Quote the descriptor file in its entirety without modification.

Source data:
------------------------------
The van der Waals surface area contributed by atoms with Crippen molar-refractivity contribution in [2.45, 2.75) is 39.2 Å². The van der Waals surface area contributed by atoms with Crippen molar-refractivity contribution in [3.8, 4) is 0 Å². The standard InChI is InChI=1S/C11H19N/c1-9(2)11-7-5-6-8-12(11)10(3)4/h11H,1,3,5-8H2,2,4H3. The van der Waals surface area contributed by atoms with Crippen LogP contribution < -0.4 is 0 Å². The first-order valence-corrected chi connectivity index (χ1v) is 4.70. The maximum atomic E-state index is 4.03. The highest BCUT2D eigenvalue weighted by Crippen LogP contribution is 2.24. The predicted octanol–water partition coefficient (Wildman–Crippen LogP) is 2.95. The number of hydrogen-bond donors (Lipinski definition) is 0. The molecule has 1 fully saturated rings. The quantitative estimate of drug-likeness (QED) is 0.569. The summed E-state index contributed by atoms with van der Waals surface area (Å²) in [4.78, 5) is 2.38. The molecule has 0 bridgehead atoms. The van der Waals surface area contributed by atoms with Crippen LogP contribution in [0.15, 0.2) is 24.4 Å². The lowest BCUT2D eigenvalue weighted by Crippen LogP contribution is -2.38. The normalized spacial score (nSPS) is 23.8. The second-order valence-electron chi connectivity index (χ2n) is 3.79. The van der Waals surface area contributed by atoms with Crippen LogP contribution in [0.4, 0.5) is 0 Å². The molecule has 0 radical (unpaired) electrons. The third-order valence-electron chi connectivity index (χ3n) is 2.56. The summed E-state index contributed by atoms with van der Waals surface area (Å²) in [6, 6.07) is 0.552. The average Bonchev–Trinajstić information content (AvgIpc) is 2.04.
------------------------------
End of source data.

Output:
The van der Waals surface area contributed by atoms with Crippen molar-refractivity contribution in [2.45, 2.75) is 39.2 Å². The van der Waals surface area contributed by atoms with Crippen molar-refractivity contribution in [3.8, 4) is 0 Å². The standard InChI is InChI=1S/C11H19N/c1-9(2)11-7-5-6-8-12(11)10(3)4/h11H,1,3,5-8H2,2,4H3. The van der Waals surface area contributed by atoms with Crippen LogP contribution < -0.4 is 0 Å². The first-order valence-corrected chi connectivity index (χ1v) is 4.70. The maximum atomic E-state index is 4.03. The highest BCUT2D eigenvalue weighted by Crippen LogP contribution is 2.24. The predicted octanol–water partition coefficient (Wildman–Crippen LogP) is 2.95. The number of hydrogen-bond donors (Lipinski definition) is 0. The molecule has 1 fully saturated rings. The quantitative estimate of drug-likeness (QED) is 0.569. The summed E-state index contributed by atoms with van der Waals surface area (Å²) in [4.78, 5) is 2.38. The molecule has 0 bridgehead atoms. The van der Waals surface area contributed by atoms with Crippen LogP contribution in [0.15, 0.2) is 24.4 Å². The lowest BCUT2D eigenvalue weighted by Crippen LogP contribution is -2.38. The normalized spacial score (nSPS) is 23.8. The second-order valence-electron chi connectivity index (χ2n) is 3.79. The van der Waals surface area contributed by atoms with Crippen LogP contribution in [0.4, 0.5) is 0 Å². The molecule has 0 radical (unpaired) electrons. The third-order valence-electron chi connectivity index (χ3n) is 2.56. The summed E-state index contributed by atoms with van der Waals surface area (Å²) in [6, 6.07) is 0.552. The average Bonchev–Trinajstić information content (AvgIpc) is 2.04.